Summary and book reviews of The American Lover by Rose Tremain

The American Lover

by Rose Tremain

The American Lover by Rose Tremain
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  • First Published:
    Feb 2015, 240 pages
    Paperback:
    Jan 2016, 240 pages

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Book Reviewed by:
Sharry Wright

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About this Book

Book Summary

Rose Tremain awakens the senses in this magnificent and diverse collection of short stories.

Trapped in a London apartment, Beth remembers a transgressive love affair in 1960s Paris. The most famous writer in Russia takes his last breath in a stationmaster's cottage, miles from Moscow. A young woman who is about to marry a rich aristocrat instead begins a torrid relationship with a construction worker. A father, finally free of his daughter's demands, embarks on a long swim from his Canadian lakeside retreat. A middle-aged woman cares for her injured mother at Christmas. And in the grandest house of all, Danni the Polish housekeeper catches the eye of an enigmatic visitor, Daphne du Maurier.

Rose Tremain awakens the senses in this magnificent and diverse collection of short stories. In her precise yet sensuous style, she lays bare the soul of her characters - the admirable, the embarrassing, the unfulfilled, the sexy, and the adorable - to uncover a dazzling range of human emotions and desires.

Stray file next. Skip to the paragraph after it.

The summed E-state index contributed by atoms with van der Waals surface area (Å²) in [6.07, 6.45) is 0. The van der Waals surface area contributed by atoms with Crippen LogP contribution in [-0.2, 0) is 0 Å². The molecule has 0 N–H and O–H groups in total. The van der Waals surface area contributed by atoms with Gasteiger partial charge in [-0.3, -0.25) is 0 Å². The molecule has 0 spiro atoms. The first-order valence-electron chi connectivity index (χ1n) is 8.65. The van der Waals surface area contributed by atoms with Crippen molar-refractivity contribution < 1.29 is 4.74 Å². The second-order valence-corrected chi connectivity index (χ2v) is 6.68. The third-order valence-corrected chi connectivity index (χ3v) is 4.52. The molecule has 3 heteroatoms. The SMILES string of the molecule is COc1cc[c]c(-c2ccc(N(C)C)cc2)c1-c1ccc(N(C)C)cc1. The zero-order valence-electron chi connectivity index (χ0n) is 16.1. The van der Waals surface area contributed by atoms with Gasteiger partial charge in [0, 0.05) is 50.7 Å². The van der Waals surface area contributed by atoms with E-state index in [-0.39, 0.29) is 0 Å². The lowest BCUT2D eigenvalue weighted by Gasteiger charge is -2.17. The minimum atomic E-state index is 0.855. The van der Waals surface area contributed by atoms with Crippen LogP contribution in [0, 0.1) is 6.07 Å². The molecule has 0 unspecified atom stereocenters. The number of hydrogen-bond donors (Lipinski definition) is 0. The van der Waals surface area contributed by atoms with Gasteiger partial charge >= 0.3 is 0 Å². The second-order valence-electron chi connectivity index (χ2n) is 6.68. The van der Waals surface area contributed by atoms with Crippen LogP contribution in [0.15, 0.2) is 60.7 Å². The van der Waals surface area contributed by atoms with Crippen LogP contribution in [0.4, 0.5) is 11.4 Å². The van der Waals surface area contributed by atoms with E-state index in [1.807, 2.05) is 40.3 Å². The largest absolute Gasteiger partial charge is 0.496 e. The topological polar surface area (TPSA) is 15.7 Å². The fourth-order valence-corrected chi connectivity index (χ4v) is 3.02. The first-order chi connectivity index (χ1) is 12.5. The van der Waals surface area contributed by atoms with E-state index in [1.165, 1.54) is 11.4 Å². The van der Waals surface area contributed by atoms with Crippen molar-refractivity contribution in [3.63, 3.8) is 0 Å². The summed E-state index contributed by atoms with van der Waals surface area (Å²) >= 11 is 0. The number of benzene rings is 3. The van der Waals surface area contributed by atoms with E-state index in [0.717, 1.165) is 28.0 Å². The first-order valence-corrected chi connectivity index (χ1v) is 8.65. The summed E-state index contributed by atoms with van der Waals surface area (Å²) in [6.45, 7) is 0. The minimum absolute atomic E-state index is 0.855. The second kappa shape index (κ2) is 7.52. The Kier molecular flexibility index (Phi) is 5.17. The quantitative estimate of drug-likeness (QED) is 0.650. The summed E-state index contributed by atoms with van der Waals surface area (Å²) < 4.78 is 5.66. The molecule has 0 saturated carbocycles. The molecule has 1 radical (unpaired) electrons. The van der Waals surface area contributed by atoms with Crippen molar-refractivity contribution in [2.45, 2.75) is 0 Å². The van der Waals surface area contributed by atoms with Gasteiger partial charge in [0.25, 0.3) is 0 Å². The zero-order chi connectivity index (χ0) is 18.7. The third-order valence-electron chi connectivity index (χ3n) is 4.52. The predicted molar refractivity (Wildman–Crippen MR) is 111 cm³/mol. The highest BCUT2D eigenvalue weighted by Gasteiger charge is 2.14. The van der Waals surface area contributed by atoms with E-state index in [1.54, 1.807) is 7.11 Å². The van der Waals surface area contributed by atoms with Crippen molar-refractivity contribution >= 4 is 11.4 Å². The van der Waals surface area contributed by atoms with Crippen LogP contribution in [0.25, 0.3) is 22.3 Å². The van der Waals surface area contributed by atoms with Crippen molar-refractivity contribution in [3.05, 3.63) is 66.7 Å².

1.

All day long, lying on the sofa in the sitting room of her parents' London mansion flat, Beth hears the clunk of the elevator doors opening and closing.

Sometimes, she hears voices on the landing – people arriving or departing – and then the long sigh of the elevator descending. She wishes there were no people, no elevator, no pain. She stares at the old-fashioned room. She stares at her crutches, propped up against a wing chair. In a few months' time she is going to be thirty.

There is a Portuguese maid, Rosalita, who comes in at two o'clock every day.

She is never late. Rosalita has a gentle face and plump, downy arms. As she sprays the furniture with beeswax polish, she will often talk about her old life, and this is the only thing that Beth enjoys – hearing about Rosalita's old life in a garment factory in Setúbal, making costumes for matadors. The places Rosalita describes are hot and bright and filled with the sound of sewing machines ...

Please be aware that this discussion guide may contain spoilers!
  1. In the title story, Beth, a once-famous author, disabled in a car accident and long abandoned by her lover, says, "I did have a beautiful life. It ended early, that's all." Do you agree with this statement? Do you think it's good that Beth sees her life that way? Does the theme of the briefness of life's beauty echo through other stories in the collection? How so?
  2. What is the effect of the framing device in the title story? How would the story of "The American Lover" be different if it wasn't framed by Beth and Rosalita's dialogue?